Marine Fuel Spill Response: A Case Study in Polar Waters

Bahia Paraiso ran aground on 28 January 1989, ripping a 30-meter hole in its side from which fuel began to seep. After drifting for 3 days in the waters near Palmer Station on Anvers Island, the 430-foot-long ship rolled on its side, releasing more fuel into the local marine environment. To control the initial fuel spill a containment boom was put in place around the ship. (NSF photo by Thomas Forhan.)

The Argentine supply ship, Bahia Paraiso, ran aground and sank in January 1989 near Palmer Station, Antarctica. Although few people were injured, the accident spilled about 200,000 gallons of diesel and jet fuel. The spill caused long-term damage to certain populations in the marine ecosystem, and the prospects for a full recovery are unclear.

The National Science Foundation organized an emergency spill-response team composed of experts from the U.S. Navy, NOAA, the U.S. Coast Guard and private contractors. Arriving at Palmer Station one week after the accident, the team brought 52 tons of fuelspill response equipment for the initial survey and cleanup. In 1993 a special fund contributed by The Netherlands financed a major Dutch-Argentine salvage effort to remove the fuel that had remained in the ship's tanks.

The study of the effects of the fuel spill on the marine environment consisted of initial sampling begun within days of the ship's grounding, followed by the arrival in 6 weeks of an international, interdisciplinary research team organized by NSF. The initial spill killed as much as 50% of the mollusks and marine algae in the intertidal community. Little effect was seen on subtidal communities. Only a few hundred of the area's 30,000 adult seabirds were observed dead at the time of the spill, but adults bringing food to the nest site exposed their young to fuel-contaminated food. The most severe impact appeared to be in the cormorant colonies, where nearly 100% of the chicks died in a few months after the spill.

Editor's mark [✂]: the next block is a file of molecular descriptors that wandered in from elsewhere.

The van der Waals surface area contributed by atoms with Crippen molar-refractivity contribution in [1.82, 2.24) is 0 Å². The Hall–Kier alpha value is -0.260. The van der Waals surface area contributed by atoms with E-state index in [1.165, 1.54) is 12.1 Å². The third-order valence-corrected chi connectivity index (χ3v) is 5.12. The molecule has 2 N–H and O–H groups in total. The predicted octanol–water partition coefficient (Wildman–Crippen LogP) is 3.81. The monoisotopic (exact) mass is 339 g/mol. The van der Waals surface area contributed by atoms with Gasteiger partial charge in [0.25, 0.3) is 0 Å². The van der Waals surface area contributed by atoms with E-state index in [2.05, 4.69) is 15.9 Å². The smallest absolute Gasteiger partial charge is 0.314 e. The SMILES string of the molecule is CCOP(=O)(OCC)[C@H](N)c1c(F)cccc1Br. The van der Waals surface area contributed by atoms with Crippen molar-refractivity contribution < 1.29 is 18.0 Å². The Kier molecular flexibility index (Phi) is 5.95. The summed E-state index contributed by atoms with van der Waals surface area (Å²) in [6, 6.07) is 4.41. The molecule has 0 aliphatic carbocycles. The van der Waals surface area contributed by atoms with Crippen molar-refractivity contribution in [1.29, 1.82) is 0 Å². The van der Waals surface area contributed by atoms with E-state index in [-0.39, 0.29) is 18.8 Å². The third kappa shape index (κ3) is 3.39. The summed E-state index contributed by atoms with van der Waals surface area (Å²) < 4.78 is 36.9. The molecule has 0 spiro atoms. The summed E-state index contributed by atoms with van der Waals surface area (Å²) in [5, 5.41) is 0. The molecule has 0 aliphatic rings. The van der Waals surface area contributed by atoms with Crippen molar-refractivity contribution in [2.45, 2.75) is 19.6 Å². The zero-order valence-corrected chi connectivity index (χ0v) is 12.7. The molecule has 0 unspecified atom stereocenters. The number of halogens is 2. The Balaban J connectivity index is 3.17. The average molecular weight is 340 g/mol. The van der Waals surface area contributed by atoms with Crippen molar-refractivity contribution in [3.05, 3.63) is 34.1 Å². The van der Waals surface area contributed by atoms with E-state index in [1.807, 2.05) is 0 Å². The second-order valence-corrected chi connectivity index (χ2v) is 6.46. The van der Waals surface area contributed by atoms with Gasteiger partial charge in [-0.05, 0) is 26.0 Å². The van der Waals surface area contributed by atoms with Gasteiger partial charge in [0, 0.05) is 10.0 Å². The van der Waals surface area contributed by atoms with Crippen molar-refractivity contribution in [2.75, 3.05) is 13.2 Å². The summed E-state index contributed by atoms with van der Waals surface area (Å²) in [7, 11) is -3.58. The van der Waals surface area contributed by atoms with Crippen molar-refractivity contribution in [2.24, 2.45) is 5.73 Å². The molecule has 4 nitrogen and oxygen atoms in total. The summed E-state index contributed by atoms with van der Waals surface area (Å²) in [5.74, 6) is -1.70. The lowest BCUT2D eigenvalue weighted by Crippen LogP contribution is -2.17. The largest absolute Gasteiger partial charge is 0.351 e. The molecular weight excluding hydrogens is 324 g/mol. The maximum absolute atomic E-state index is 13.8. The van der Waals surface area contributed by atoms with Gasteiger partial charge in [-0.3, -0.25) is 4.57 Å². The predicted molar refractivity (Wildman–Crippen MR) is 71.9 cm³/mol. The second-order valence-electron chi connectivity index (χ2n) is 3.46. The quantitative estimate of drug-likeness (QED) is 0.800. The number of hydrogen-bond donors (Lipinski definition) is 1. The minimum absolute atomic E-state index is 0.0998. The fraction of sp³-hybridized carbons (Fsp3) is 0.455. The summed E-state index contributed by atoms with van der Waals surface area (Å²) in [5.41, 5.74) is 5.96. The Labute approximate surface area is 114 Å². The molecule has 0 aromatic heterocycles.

Continued studies on various components of the ecosystem over the past 7 years have shown different levels of impact. The intertidal community has been recovering. While the Adélie penguin colonies closest to the spill site no longer exist, changes in overall population numbers remain within the range of natural variability. Active nests of cormorants near the spill have decreased by more 60%, while those away from the spill have remained constant. A steady decline in active kelp gull nests has persisted, suggesting that the initial damage to its mollusk food source drove the bird populations down. Populations of three other species of seabirds were not adversely affected.

Long-term studies are necessary for understanding the impact of fuel spills on different ecosystem components. The establishment of a Long-Term Ecological Research (LTER) site at Palmer Station ensures the collection of long-term data related to the spill. This project builds on the 25-year record of observations on the maritime ecosystem at Palmer Station. Because of this baseline, the project is one of the few to document the impacts of a fuel spill in polar regions. Should future spills occur in the Arctic or the Antarctic, this project will provide valuable information on ecosystem impact and recovery.

In recognition of its role following the spill, in 1993 the U.S. Antarctic Program received a Gold Medal Clean Seas International Award from the government of Malta "for praiseworthy efforts in conjunction with the preservation of a clean marine environment."

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